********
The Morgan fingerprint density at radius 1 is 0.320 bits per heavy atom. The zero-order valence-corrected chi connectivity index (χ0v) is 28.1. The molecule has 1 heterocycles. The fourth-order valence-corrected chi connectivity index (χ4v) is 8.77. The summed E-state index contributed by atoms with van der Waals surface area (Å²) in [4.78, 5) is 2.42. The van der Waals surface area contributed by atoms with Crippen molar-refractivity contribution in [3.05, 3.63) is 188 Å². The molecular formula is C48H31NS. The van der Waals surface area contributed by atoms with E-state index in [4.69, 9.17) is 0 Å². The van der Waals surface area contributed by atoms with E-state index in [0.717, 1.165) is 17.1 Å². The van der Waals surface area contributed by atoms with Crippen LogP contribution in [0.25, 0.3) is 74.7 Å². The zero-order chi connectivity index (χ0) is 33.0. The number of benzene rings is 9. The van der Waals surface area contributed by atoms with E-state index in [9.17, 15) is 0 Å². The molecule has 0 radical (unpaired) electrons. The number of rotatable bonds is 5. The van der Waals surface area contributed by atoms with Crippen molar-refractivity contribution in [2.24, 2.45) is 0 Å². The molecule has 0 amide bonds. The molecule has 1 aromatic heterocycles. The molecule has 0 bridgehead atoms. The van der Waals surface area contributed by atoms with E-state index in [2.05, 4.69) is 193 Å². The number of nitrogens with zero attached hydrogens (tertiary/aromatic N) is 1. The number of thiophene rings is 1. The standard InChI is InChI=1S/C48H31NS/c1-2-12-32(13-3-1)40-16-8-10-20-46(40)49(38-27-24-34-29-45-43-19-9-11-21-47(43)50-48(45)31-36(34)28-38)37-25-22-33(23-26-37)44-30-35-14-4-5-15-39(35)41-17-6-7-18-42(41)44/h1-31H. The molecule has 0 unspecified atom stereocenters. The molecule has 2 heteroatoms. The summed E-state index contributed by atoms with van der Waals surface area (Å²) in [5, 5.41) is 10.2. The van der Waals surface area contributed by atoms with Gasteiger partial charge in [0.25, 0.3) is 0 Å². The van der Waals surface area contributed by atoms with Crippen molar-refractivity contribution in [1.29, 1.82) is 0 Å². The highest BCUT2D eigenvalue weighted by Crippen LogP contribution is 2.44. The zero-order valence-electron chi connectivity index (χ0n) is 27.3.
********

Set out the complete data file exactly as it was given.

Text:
The Morgan fingerprint density at radius 1 is 0.320 bits per heavy atom. The zero-order valence-corrected chi connectivity index (χ0v) is 28.1. The molecule has 1 heterocycles. The fourth-order valence-corrected chi connectivity index (χ4v) is 8.77. The summed E-state index contributed by atoms with van der Waals surface area (Å²) in [4.78, 5) is 2.42. The van der Waals surface area contributed by atoms with Crippen molar-refractivity contribution in [3.05, 3.63) is 188 Å². The molecular formula is C48H31NS. The van der Waals surface area contributed by atoms with E-state index in [4.69, 9.17) is 0 Å². The van der Waals surface area contributed by atoms with E-state index in [0.717, 1.165) is 17.1 Å². The van der Waals surface area contributed by atoms with Crippen LogP contribution in [0.25, 0.3) is 74.7 Å². The zero-order chi connectivity index (χ0) is 33.0. The number of benzene rings is 9. The van der Waals surface area contributed by atoms with E-state index in [9.17, 15) is 0 Å². The molecule has 0 radical (unpaired) electrons. The number of rotatable bonds is 5. The van der Waals surface area contributed by atoms with Crippen molar-refractivity contribution in [2.24, 2.45) is 0 Å². The molecule has 0 amide bonds. The molecule has 1 aromatic heterocycles. The molecule has 0 bridgehead atoms. The van der Waals surface area contributed by atoms with E-state index in [2.05, 4.69) is 193 Å². The number of nitrogens with zero attached hydrogens (tertiary/aromatic N) is 1. The number of thiophene rings is 1. The standard InChI is InChI=1S/C48H31NS/c1-2-12-32(13-3-1)40-16-8-10-20-46(40)49(38-27-24-34-29-45-43-19-9-11-21-47(43)50-48(45)31-36(34)28-38)37-25-22-33(23-26-37)44-30-35-14-4-5-15-39(35)41-17-6-7-18-42(41)44/h1-31H. The molecule has 0 unspecified atom stereocenters. The molecule has 2 heteroatoms. The summed E-state index contributed by atoms with van der Waals surface area (Å²) in [5, 5.41) is 10.2. The van der Waals surface area contributed by atoms with Gasteiger partial charge in [0.25, 0.3) is 0 Å². The van der Waals surface area contributed by atoms with Crippen molar-refractivity contribution in [1.29, 1.82) is 0 Å². The highest BCUT2D eigenvalue weighted by Crippen LogP contribution is 2.44. The zero-order valence-electron chi connectivity index (χ0n) is 27.3.